5. Use of Single Internal Mammary Artery (SITA) Instead of Bilateral Internal Mammary Artery (BITA): Despite the association of BITA grafting with improved long-term survival and a decreased need for repeat revascularization,[4] it is only used in 5.5% of CABG procedures in the U.S.[5] and about 20% globally.[6] Surgeons prefer using SITA which has a lower risk of sternal wound infection due to a lesser reduction in blood supply to the sternum. However, SITA often includes the uses a vein from the leg or hand which only lasts about three years. SITA use ultimately increases the likelihood that patients will need to undergo additional surgery over a much shorter period than following BITA, resulting in increased risks for patients and additional heavy healthcare costs.

Use of Apply-and-Forget Localized Drug Delivery to Prevent Surgical Site Infections 

To embrace a world where cardiac surgeons do not need to face the consequences of SSI and reopen surgical wounds to combat infection, we need an effective localized solution that can bypass the limited penetration of the systemically administrated antibiotics into the surgical site. While local therapeutics have had limited or no success in the past, they can have their desired effect with some adjustments. If we pair local medication-agnostic delivery solutions that can be anchored to the surgical site and have extended-release capabilities that meet recovery needs, we can simplify SSI prevention and improve the outcome of care. Scientists have already began developing promising formulaic combinations that harness the qualities of polymer- and lipid-based localized drug delivery systems. 

Polymer-based delivery systems, trapping medication within polymer structures, are often used to attenuate the fast release of the entrapped drug, while allowing the medication to anchor directly to the surgical site. The addition of lipids to the polymeric component constructs a highly organized multi-layer matrix that protects the entrapped medication and allows control over the release rate and period.

What is most exciting is that with the adoption of polymer-lipid multi-layer delivery systems in cardiac ORs we can expand the kinds of operations surgeons can perform while simultaneously improving the standard of care. With a reduced risk of both deep and superficial sternal wound infections, surgeons can feel more confident in using BITA, the gold standard for coronary revascularization, leading to better outcomes for patients and lower healthcare costs.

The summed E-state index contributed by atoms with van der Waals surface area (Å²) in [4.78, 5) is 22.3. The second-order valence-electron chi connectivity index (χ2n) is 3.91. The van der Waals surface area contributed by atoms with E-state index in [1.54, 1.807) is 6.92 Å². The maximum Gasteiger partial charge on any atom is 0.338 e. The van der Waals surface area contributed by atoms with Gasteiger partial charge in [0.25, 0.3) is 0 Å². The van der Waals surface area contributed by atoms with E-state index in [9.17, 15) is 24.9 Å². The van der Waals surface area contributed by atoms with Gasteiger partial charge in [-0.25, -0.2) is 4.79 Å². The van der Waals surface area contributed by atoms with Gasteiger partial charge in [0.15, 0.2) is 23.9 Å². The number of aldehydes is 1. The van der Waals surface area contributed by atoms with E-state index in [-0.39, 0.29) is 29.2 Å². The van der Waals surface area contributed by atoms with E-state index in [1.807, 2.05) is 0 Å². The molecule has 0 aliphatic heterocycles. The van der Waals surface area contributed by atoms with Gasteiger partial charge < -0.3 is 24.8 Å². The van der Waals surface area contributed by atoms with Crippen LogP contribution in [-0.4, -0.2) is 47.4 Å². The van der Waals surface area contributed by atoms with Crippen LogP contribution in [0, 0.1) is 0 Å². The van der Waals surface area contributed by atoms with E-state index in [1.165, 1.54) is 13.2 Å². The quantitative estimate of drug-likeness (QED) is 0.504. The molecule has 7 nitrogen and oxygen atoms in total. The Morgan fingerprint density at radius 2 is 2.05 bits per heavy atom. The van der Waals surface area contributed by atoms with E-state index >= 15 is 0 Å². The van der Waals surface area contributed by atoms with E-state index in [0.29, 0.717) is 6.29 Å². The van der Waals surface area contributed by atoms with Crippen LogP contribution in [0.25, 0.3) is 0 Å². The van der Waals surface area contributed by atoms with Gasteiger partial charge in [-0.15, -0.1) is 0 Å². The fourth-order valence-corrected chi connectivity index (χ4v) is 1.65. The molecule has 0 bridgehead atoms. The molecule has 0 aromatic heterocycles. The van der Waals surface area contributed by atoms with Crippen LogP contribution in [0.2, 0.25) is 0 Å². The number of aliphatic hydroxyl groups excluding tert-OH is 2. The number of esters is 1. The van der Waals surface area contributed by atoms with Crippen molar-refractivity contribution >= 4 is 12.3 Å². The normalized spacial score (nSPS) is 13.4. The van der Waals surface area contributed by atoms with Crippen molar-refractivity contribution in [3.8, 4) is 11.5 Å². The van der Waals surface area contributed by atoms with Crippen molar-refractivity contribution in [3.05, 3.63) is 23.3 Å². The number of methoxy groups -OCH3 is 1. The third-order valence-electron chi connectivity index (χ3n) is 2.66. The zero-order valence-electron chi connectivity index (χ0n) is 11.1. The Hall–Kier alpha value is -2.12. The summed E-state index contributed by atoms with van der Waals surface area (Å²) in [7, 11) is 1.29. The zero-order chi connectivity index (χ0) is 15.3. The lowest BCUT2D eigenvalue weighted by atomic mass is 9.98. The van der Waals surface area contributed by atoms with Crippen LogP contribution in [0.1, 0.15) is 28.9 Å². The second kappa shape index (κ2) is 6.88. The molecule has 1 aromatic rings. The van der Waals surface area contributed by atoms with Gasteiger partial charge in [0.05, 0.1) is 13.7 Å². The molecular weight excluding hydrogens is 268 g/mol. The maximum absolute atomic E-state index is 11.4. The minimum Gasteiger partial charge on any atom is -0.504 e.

It is time to let wounds heal. Multi-layered, controlled and prolonged drug delivery platforms are the future of localized therapeutics and have the potential to change the standards of heart surgery care. In time, surgeons can concentrate solely on their mis-sion, healing cardiac complications, without having to worry about preventable SSIs undoing their work. By embracing new solutions for successful heart surgery recovery, I believe this reality is firmly within our reach.

About the author: Noam Emanuel, Ph.D., is the co-founder and chief scientific officer of PolyPid. He received his Ph.D. degree in immunology from the Hebrew University of Jerusalem.

The company PolyPid has created the PLEX (polymer-lipid encapsulation matrix) platform is a matrix made of alternating layers of polymers and lipids that entrap a therapeutic drug. This self-assembled matrix forms a protected reservoir that enables controlled and continuous delivery of drugs over periods ranging from days to several months. The company hopes to use the platform to help prevent cardiovascular surgical site infections.

The company PolyPid has created the PLEX (polymer-lipid encapsulation matrix) platform is a matrix made of alternating layers of polymers and lipids that entrap a therapeutic drug. This self-assembled matrix forms a protected reservoir that enables controlled and continuous delivery of drugs over periods ranging from days to several months. The company hopes to use the platform to help prevent cardiovascular surgical site infections.

 

References:

1. Jiashen Shao, Huixin Zhang, Bing Yin, et al. Risk factors for surgical site infection following operative treatment of ankle fractures: A systematic review and meta-analysis. International Journal of Surgery. Volume 56, August 2018, Pages 124-132. https://doi.org/10.1016/j.ijsu.2018.06.018

2. Vance G Fowler, Keith B Allen, Edson D Moreira, et al. Effect of an investigational vaccine for preventing Staphylococcus aureus infections after cardiothoracic surgery: a randomized trial. JAMA. 2013 Apr 3;309(13):1368-78. doi: 10.1001/jama.2013.3010.

3. Heather L Lander, Julius I Ejiofor, Siobhan McGurk, et al. Vancomycin Paste Does Not Reduce the Incidence of Deep Sternal Wound Infection After Cardiac Operations. Ann Thorac Surg. 2017 Feb;103(2):497-503. doi: 10.1016/j.athoracsur.2016.10.020. Epub 2016 Dec 24. 

4. D P Taggart, R D'Amico, D G Altman. Effect of arterial revascularisation on survival: a systematic review of studies comparing bilateral and single internal mammary. Lancet. 2001 Sep 15;358(9285):870-5. doi: 10.1016/S0140-6736(01)06069-X. 

5. Alexander Iribarne, Philip P. Goodney, Alyssa M. Flores, et al. National Trends and Geographic Variation in Bilateral Internal Mammary Artery Use in the United States. Ann Thorac Surg. 2017 Dec; 104(6): 1902–1907. Published online 2017 Nov 1. doi: 10.1016/j.athoracsur.2017.08.055.

6. Harold L. Lazar. The risk of mediastinitis and deep sternal wound infections with single and bilateral, pedicled and skeletonized internal thoracic arteries. Ann Cardiothorac Surg. 2018 Sep; 7(5): 663–672. doi: 10.21037/acs.2018.06.11.